Campus lighting governance is “complicated,” said Director of Campus Safety and Health Kelly States, given the high number of departments and units involved. States spoke on the University’s working group for improving campus lighting at the March 7 Undergraduate Student Government (USG) meeting, though offered few specifics on progress that has been made by the University.
States’s presentation was part of an ongoing conversation surrounding campus safety and security since the passing of Misrach Ewunetie ’24 on campus last October. In November, the University announced it would be tightening access to some residential buildings, expanding the existing security camera program, and enhancing campus lighting. Campus lighting and security cameras have both been a focus of discussion at USG.
In a November feedback session with the Department of Public Safety, students expressed a variety of perspectives on the proposed expansion of security cameras, from an additional sense of safety to concerns about privacy. However, increased lighting on campus has received much wider support.
States noted that the Office of Housing conducts annual safety walks to evaluate the condition of outdoor lighting on campus. She explained that these walks are “centered around residential areas” and focus on maintenance. However, in November, now-former USG President Mayu Takeuchi ’23 shared feedback that walks occur too early in the day, as there isn’t “the same feel on campus as at midnight.” States echoed the sentiment that the walks might be “too limited,” since they focus on areas in residential colleges.
“Just meeting the code requirement is not where we want to be as far as our philosophy [goes] about lighting and exterior lighting. So, we are looking to address some of those concerns as well,” States added.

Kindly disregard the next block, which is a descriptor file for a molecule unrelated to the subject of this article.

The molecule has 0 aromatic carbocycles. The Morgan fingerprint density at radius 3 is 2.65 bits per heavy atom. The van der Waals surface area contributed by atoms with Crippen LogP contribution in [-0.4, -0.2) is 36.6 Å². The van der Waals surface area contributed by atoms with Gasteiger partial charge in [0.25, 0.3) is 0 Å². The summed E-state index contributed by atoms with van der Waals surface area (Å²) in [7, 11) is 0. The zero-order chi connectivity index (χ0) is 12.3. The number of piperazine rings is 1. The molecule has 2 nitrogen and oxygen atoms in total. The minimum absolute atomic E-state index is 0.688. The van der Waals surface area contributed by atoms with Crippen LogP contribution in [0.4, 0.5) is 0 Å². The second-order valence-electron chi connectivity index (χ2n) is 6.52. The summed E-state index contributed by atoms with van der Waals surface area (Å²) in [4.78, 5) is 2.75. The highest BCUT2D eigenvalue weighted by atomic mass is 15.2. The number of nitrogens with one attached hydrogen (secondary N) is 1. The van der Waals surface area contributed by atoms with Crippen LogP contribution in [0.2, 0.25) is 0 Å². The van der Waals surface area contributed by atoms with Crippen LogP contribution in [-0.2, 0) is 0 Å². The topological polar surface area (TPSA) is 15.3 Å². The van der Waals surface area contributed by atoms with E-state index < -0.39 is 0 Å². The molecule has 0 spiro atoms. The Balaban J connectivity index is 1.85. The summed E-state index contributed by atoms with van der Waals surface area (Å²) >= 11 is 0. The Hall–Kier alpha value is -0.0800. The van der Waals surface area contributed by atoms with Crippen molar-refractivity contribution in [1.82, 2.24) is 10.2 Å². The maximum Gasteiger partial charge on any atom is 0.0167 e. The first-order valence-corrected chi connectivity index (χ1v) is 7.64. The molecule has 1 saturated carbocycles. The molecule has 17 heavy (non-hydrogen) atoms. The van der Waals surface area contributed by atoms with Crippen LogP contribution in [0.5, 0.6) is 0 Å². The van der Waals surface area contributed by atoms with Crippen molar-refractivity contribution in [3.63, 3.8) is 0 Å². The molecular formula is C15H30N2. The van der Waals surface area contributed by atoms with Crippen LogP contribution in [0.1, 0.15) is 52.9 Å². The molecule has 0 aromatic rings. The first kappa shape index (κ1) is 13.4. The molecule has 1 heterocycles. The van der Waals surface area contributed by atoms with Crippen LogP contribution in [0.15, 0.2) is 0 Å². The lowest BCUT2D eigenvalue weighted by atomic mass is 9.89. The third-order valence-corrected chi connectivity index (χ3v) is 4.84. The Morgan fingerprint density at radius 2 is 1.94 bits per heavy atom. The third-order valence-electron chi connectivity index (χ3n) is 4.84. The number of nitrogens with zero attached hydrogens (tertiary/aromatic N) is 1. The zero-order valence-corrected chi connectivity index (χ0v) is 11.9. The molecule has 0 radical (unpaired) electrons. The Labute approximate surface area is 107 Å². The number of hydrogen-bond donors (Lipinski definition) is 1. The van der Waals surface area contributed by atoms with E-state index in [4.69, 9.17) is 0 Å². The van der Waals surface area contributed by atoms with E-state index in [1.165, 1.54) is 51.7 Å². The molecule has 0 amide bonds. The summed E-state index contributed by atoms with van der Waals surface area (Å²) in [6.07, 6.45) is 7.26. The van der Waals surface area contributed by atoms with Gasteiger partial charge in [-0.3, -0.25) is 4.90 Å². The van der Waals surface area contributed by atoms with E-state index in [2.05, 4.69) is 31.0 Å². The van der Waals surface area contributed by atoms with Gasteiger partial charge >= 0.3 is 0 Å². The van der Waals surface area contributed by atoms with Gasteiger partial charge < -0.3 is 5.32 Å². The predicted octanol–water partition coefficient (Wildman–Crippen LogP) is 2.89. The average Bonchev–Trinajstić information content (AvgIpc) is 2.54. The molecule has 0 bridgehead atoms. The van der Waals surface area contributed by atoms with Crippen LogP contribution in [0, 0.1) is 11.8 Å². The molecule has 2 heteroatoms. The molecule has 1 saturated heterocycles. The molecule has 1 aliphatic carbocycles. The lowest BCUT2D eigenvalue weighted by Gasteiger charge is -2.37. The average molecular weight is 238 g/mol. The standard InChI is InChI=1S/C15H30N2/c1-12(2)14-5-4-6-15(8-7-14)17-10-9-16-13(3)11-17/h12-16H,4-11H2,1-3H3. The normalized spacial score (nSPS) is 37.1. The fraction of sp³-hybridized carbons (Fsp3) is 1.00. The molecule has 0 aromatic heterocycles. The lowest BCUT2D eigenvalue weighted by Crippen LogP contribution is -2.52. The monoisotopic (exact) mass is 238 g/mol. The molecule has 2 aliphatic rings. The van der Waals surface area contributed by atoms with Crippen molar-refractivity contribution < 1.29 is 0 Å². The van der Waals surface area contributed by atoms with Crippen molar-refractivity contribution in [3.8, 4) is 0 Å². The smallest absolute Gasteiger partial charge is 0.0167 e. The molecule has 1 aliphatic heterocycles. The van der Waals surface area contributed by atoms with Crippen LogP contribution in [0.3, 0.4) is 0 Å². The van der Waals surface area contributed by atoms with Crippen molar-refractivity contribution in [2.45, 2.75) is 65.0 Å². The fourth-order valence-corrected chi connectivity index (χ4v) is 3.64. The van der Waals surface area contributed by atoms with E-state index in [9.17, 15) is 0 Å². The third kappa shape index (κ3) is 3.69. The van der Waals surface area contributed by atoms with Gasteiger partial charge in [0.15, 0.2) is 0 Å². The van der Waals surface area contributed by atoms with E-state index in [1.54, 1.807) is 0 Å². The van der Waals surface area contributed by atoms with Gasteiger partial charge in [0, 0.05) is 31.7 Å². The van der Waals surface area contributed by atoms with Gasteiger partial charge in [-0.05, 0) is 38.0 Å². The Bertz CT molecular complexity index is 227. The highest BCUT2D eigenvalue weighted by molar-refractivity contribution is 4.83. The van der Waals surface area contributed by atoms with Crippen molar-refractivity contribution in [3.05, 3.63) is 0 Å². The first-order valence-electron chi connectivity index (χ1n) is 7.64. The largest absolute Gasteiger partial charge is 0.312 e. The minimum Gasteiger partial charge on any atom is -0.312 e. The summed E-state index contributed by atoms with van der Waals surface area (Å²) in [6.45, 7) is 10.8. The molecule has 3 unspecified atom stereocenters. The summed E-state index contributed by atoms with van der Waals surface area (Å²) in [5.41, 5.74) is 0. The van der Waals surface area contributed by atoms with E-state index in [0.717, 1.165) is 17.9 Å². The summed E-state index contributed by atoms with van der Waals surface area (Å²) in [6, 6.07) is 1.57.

She also emphasized that lighting is “a really complex issue,” adding, “it’s not always ‘more light is better.’” States explained that “more light can create darkness elsewhere or contrast the way the human eye actually reacts to light.”
The working group also has to account for “competing priorities” in the areas of research, sustainability, and light pollution. States also explained that the group has a “really good opportunity” to influence long-term decisions, given that the University campus lighting master plan is due for renewal.
“Nothing is set in stone,” said States in response to a question from Senator Noah Luch ’24, “but we’re starting to see more things like Lot 20, where we have motion-activated lights, and I think that’s probably a standard we’re heading to.”
Other subjects discussed at the meeting included the announcement of USG President Stephen Daniels ’24 that, given the upcoming departure of Deputy Dean of Undergraduate Students Thomas Dunne, Assistant Dean of Undergraduate Students Ian Deas would take over his role as USG advisor.
The USG also approved Projects Board spending for various events: artist visits hosted by the Princeton Ethiopian and Eritrean Student Association (PEESA), a Korean Students Association of Princeton (KSAP) welcome dinner for its new e-board, Princeton’s Partnership Minyan conference during an upcoming Shabbat, and the Muslim Student Association’s (MSA) annual fast-a-thon during Ramadan. Student groups only need to present Projects Board requests to USG when the request exceeds $1000. All spending was approved in a unanimous vote.
The meeting ended with a general discussion of scooters and bike usage on campus, focusing on accessibility issues, bike registration, and University capacity for bikes and scooters. Princeton recently announced that students would have to register their scooters starting in the fall.
USG meetings are held every Sunday at 4 p.m. in Robertson 001 and are open for all students to attend.
Nandini Krishnan is a News contributor for the ‘Prince.’
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